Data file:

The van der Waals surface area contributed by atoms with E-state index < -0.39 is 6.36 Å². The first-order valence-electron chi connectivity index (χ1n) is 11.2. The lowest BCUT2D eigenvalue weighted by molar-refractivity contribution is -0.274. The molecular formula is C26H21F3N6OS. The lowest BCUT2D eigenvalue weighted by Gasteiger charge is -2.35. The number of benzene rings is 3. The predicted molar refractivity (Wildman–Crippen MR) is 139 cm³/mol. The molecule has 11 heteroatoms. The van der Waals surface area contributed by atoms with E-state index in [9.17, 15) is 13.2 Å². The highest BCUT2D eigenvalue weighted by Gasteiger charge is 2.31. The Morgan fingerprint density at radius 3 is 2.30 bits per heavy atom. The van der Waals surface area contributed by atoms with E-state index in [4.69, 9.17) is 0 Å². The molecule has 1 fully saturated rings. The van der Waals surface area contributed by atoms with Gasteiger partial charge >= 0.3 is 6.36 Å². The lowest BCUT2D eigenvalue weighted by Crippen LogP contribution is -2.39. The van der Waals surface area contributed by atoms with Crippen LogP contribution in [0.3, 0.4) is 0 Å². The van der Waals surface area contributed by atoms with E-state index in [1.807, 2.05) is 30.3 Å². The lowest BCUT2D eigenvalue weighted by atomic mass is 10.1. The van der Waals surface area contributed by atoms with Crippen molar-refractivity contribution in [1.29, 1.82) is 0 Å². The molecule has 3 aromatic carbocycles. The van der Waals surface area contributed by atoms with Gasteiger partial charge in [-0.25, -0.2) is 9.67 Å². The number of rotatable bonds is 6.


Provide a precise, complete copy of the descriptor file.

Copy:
The van der Waals surface area contributed by atoms with E-state index < -0.39 is 6.36 Å². The first-order valence-electron chi connectivity index (χ1n) is 11.2. The lowest BCUT2D eigenvalue weighted by molar-refractivity contribution is -0.274. The molecular formula is C26H21F3N6OS. The lowest BCUT2D eigenvalue weighted by Gasteiger charge is -2.35. The number of benzene rings is 3. The predicted molar refractivity (Wildman–Crippen MR) is 139 cm³/mol. The molecule has 11 heteroatoms. The van der Waals surface area contributed by atoms with E-state index in [9.17, 15) is 13.2 Å². The highest BCUT2D eigenvalue weighted by Gasteiger charge is 2.31. The Morgan fingerprint density at radius 3 is 2.30 bits per heavy atom. The van der Waals surface area contributed by atoms with E-state index in [4.69, 9.17) is 0 Å². The molecule has 1 fully saturated rings. The van der Waals surface area contributed by atoms with Gasteiger partial charge >= 0.3 is 6.36 Å². The lowest BCUT2D eigenvalue weighted by Crippen LogP contribution is -2.39. The van der Waals surface area contributed by atoms with Crippen LogP contribution in [0.3, 0.4) is 0 Å². The van der Waals surface area contributed by atoms with E-state index in [1.807, 2.05) is 30.3 Å². The lowest BCUT2D eigenvalue weighted by atomic mass is 10.1. The van der Waals surface area contributed by atoms with Crippen molar-refractivity contribution in [1.29, 1.82) is 0 Å². The molecule has 3 aromatic carbocycles. The van der Waals surface area contributed by atoms with Gasteiger partial charge in [-0.25, -0.2) is 9.67 Å². The number of rotatable bonds is 6.